During what became known as the Gilded Age in United States history, extending roughly from 1870 to 1900, the economy grew so rapidly that the wages of Americans, especially in the Northern and Western United States actually surpassed the wages in Europe, especially for skilled workers. Still, increased industrialization demanded an increased unskilled labor force too, so the there was an influx of millions of European immigrants looking for a better life, to fill the need for workers. Basically, the Gilded years were years of overwhelming extravagance.
While many of the estates of the Gilded Age were in the Eastern United States, not all the great estates were in places like New York City or Newport, Rhode Island. Some of the very wealthy apparently didn’t really like the Northern winter climates, so they chose to build their estates in areas of the South. One of the greatest of these southern estates was the Biltmore Estate near Asheville, North Carolina, The estate was built by George Washington Vanderbilt II between 1889 and 1896, and it is enormous!! The estate covers nearly 11 miles. Of course, the real difference between what we would consider a mansion, and the Gilded Era estates is the fact that the grounds are as extravagant as the homes. The main house of the Biltmore Estate has nearly 200,000 square feet!! Most of us consider a nice sized house to be 2,000 to 3,000 square feet, so 200,000 square feet, for me at least, is beyond what I can even imagine in a house. The construction was a huge undertaking, that literally took building an entire working village near the site to house the workers, manufacturers, and supplies. A three-mile railroad spur was even built just to transport building supplies to the construction site. More than 1,000 workers were hired to build the huge house.
The Biltmore remains in the ownership of the Vanderbilt family, with at least one member of the family living there until 1956, at which point it was operated as a historic museum. It is the largest privately owned home in the United States. To help with the high cost of modern maintenance and expenses, the house and grounds are open to the public, for a price, and a number of ticketed events are held on the site throughout the year. At the request of the City of Asheville, which hoped to revitalize the area with tourism, and in an attempt to bolster the estate’s finances during the Great Depression, Cornelia and her husband opened Biltmore to the public in March 1930 at the request of the City of Asheville.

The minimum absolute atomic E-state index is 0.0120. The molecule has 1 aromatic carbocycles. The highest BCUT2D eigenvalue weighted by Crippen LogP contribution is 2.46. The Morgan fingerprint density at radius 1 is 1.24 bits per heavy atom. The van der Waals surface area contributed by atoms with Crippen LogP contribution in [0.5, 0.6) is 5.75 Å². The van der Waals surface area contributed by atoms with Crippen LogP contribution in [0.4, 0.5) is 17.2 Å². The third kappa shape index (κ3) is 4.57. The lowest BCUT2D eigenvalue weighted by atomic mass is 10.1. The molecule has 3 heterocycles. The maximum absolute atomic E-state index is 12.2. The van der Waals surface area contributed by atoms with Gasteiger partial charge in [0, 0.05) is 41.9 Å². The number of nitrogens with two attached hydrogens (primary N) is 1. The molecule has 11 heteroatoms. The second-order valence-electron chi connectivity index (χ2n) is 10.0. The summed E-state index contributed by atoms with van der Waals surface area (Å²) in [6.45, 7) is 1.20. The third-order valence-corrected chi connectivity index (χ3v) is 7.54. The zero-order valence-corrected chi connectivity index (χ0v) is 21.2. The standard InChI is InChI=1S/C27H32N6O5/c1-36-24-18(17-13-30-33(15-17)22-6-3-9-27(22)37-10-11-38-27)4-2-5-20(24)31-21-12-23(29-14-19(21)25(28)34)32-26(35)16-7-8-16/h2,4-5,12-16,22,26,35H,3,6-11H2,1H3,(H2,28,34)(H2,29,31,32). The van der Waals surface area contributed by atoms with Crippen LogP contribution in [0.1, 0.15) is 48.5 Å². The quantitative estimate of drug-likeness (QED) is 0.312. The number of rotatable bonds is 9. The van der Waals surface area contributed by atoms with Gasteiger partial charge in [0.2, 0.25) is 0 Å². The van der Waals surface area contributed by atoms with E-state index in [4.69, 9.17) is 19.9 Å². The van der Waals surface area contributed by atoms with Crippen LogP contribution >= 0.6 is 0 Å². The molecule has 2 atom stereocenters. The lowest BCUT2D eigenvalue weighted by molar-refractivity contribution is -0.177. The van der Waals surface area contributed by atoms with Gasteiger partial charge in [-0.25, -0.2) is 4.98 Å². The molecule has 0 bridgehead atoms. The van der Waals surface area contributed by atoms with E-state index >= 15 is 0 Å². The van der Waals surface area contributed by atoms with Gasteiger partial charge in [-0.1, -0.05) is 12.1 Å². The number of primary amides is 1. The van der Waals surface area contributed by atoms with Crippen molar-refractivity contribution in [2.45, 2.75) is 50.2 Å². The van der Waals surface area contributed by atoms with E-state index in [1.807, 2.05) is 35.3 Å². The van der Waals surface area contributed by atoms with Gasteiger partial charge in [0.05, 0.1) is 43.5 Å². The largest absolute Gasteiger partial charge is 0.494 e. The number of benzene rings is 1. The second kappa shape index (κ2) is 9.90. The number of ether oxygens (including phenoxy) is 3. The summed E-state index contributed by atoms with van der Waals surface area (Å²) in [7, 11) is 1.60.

During World War I, the Germans had taken a hard line concerning the waters around England. It was called unrestricted submarine warfare, and it meant that German submarines would attack any ship found in the war zone, which, in this case, was the area around the British Isles…no matter what kind of ship it was, and even if it was from a neutral country. Of course, this was not going to fly, and since Germany was afraid of the United States, they finally agreed to only go after military ships. Nevertheless, mistakes can be made, and that is what happened on May 7, 1915, when a German U-boat torpedoed and sank the RMS Lusitania, a British ocean liner en route from New York to Liverpool, England. Of the more than 1,900 passengers and crew members on board, more than 1,100 perished, including more than 120 Americans. A warning had been placed in several New York newspapers in early May 1915, by the German Embassy in Washington, DC, stating that Americans traveling on British or Allied ships in war zones did so at their own risk. The announcement was placed on the same page as an advertisement of the imminent sailing of the Lusitania liner from New York back to Liverpool. Still this did not stop the sailing of the Lusitania, because the captain of the Lusitania ignored the British Admiralty’s recommendations, and at 2:12 pm on May 7 the 32,000-ton ship was hit by an exploding torpedo on its starboard side. The torpedo blast was followed by a larger explosion, probably of the ship’s boilers, and the ship sank off the south coast of Ireland in less than 20 minutes.